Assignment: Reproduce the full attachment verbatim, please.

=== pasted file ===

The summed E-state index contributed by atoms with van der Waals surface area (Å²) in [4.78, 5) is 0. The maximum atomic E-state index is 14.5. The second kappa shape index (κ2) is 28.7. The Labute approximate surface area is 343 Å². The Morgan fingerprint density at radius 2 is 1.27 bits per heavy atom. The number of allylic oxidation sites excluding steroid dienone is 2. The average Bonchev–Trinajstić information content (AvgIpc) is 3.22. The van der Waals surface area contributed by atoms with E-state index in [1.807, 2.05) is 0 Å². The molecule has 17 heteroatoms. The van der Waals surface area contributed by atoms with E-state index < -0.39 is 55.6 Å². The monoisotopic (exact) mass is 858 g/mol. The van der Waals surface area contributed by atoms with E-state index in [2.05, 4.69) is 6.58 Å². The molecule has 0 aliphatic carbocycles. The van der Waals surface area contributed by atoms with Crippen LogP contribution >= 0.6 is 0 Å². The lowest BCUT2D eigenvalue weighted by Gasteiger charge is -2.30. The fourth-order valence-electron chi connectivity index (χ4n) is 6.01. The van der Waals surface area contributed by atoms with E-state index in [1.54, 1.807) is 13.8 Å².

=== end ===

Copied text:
The summed E-state index contributed by atoms with van der Waals surface area (Å²) in [4.78, 5) is 0. The maximum atomic E-state index is 14.5. The second kappa shape index (κ2) is 28.7. The Labute approximate surface area is 343 Å². The Morgan fingerprint density at radius 2 is 1.27 bits per heavy atom. The number of allylic oxidation sites excluding steroid dienone is 2. The average Bonchev–Trinajstić information content (AvgIpc) is 3.22. The van der Waals surface area contributed by atoms with E-state index in [1.807, 2.05) is 0 Å². The molecule has 17 heteroatoms. The van der Waals surface area contributed by atoms with E-state index < -0.39 is 55.6 Å². The monoisotopic (exact) mass is 858 g/mol. The van der Waals surface area contributed by atoms with E-state index in [2.05, 4.69) is 6.58 Å². The molecule has 0 aliphatic carbocycles. The van der Waals surface area contributed by atoms with Crippen LogP contribution >= 0.6 is 0 Å². The lowest BCUT2D eigenvalue weighted by Gasteiger charge is -2.30. The fourth-order valence-electron chi connectivity index (χ4n) is 6.01. The van der Waals surface area contributed by atoms with E-state index in [1.54, 1.807) is 13.8 Å².